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    That red dot in the center is the secret helper for many shooters. It gives you something at which to aim. That isn't really a bad thing. Try to find some silhouette targets that are simple black and white. You will see how much that dot has helped you in the past.

    It is simply a matter of focus.

    Just remember, in the dark and cold on the street, your "target" won't have a big red dot on his COM.
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    Ex Member Array lizjimbo's Avatar
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    I use the shoot n c circle targets. If I need to adjust at the rifle range I don't have to walk a hundred yards to see where I am hitting, I can see the holes through the scope. At the pistol range I use the shoot and see because I can see the holes at 50 feet and adjust on the fly so to speak. The silhouette target offers me to much to shoot at so I try to keep it small for sighting in any of the firearms.

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    I believe for me steel eliminates the visual element of target-checking, as ostensibly subconscious as it may be, and allows a more effective follow-through and shooting rhythm. First shots are about the same, but I am much more precise on steel than I am on paper on follow-up shots.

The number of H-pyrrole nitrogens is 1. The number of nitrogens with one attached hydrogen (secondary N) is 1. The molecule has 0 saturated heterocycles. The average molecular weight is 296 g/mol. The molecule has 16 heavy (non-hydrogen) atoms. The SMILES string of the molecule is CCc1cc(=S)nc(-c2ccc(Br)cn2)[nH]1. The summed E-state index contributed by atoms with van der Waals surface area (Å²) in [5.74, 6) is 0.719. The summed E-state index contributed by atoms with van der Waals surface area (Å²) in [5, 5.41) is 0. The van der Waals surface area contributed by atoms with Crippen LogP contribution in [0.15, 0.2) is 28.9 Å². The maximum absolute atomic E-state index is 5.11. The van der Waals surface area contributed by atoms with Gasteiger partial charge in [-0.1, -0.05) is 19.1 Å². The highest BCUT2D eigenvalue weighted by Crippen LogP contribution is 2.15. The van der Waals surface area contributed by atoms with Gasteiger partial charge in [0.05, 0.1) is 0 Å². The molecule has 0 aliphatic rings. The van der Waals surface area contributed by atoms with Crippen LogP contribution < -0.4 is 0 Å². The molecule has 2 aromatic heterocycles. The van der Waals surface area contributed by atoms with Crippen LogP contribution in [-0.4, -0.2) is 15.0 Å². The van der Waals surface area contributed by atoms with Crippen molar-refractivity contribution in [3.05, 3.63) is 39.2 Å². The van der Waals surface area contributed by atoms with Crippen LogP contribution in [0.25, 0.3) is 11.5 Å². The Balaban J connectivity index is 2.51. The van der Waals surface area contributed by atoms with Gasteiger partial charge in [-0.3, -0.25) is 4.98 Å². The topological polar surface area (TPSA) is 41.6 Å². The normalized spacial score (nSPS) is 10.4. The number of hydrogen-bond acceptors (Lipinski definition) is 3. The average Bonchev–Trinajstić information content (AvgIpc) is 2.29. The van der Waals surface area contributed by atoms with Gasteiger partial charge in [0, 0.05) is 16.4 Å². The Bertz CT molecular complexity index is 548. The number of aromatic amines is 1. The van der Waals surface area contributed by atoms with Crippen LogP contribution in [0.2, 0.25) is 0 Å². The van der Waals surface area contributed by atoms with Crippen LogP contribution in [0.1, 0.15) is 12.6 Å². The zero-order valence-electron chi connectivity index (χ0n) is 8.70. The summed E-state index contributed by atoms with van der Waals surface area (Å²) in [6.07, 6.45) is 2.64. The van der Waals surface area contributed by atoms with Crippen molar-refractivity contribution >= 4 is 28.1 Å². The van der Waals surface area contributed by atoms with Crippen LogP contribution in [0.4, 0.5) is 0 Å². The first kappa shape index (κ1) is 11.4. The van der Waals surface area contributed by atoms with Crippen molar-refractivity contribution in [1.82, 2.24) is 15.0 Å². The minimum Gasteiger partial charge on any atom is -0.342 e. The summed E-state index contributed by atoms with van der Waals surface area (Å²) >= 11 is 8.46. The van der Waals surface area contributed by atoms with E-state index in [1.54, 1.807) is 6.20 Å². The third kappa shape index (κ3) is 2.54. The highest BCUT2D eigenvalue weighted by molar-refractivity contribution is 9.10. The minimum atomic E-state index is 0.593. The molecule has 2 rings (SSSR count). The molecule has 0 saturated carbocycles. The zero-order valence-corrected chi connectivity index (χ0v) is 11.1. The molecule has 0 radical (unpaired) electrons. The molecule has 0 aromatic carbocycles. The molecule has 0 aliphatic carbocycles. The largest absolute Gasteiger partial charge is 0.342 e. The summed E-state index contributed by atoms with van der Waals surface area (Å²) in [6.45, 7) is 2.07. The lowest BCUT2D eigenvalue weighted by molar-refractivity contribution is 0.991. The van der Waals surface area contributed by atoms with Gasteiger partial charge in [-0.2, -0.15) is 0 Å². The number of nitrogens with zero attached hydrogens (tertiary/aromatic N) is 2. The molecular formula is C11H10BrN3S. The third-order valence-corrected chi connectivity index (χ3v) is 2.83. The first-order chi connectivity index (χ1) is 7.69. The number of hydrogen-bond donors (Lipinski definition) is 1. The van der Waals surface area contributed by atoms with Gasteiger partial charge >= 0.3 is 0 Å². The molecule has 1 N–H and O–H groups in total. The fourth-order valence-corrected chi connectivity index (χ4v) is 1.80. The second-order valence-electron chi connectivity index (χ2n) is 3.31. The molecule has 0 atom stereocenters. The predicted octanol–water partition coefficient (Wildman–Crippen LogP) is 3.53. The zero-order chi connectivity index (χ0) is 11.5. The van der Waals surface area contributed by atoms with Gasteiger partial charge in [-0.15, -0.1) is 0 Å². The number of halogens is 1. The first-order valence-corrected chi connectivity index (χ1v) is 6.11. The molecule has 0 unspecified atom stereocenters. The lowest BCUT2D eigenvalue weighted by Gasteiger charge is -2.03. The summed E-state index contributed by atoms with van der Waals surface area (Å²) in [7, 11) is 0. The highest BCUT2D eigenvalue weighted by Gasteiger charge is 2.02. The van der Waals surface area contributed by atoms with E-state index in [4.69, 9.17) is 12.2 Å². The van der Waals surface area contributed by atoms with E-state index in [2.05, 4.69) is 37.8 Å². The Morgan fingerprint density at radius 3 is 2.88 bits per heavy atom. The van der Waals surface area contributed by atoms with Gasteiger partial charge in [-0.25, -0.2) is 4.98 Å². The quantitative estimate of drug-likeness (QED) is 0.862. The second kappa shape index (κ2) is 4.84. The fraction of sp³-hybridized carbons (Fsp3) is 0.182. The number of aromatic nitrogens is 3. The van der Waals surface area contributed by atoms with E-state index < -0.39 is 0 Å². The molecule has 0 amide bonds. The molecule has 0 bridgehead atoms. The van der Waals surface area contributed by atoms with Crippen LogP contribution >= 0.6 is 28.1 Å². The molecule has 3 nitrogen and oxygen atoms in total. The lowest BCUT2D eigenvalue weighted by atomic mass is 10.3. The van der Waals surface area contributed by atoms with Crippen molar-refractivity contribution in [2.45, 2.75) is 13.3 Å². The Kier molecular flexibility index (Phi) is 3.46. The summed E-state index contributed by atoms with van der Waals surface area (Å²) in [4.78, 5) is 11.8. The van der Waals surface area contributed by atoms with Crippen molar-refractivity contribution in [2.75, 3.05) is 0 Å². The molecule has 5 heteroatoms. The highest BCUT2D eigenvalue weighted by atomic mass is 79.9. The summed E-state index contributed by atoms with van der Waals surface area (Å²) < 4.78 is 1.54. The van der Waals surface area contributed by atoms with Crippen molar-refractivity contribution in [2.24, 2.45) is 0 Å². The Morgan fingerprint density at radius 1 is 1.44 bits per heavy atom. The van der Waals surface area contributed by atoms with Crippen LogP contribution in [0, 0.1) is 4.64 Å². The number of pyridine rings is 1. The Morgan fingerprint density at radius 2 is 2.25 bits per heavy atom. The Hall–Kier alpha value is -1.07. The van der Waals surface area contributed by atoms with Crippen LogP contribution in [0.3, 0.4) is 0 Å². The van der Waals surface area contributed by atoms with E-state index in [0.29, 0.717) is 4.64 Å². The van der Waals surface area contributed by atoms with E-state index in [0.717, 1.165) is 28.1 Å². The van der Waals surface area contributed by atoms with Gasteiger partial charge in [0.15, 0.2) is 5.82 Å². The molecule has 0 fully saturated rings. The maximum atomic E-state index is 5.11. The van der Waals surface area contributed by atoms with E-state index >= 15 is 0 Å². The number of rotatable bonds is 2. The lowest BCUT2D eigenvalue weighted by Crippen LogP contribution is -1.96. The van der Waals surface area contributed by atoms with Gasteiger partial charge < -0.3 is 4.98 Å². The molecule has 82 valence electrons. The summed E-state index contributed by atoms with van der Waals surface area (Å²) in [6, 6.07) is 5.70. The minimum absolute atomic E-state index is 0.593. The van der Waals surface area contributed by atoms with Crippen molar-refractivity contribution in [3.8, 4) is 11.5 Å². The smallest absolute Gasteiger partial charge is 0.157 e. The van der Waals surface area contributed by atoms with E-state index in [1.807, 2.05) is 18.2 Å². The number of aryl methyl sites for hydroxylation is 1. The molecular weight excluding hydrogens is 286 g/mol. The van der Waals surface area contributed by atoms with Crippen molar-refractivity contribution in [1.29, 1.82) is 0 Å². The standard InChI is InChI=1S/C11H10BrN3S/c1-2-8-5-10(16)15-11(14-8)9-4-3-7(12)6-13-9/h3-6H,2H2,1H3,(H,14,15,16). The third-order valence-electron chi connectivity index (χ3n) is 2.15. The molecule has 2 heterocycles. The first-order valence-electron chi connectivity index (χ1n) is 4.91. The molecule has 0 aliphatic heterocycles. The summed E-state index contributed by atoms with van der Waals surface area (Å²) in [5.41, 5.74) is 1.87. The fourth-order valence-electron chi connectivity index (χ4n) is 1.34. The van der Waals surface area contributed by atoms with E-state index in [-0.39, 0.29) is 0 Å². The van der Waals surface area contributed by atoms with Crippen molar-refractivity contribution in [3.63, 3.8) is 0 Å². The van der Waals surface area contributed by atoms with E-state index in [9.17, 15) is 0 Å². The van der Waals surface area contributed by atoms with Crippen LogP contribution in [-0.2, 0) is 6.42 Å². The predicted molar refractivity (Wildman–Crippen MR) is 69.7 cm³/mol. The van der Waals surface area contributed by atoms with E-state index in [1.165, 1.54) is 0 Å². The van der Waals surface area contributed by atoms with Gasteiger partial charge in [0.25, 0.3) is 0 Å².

"When you have to shoot, shoot, don't talk."
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    Member Array DIRO305's Avatar
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    I use the "DOTS" targets and repair them with the Shoot -n- C sticker targets. These are the ones that have numbered 5 inch circles with small 2 inch circles in between. If I'm solo I'll do double taps to 1,3,5,2,4,6 or reverse it. If I have company I'll ask them to call out numbers. I mostly do this kind of shooting (along with presentation and reloading) but I don't often shoot beyond 15 yards, so this works for me.

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    Ex Member Array pscipio03's Avatar
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    I've been working through the targets that I've purchased over the past, and I too like to use the Shoot-N-C stickers on whatever cheap-o paper targets I can pick up at the local dealer. But, once these run out, I'm going to paper plates and a Sharpie. I'll figure out some contraption that will act as a giant compass so I can draw good circles on the plates and at a given diameter/distance. Figure I can get 100 targets at the price I'm paying for 15.
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    VIP Member Array suntzu's Avatar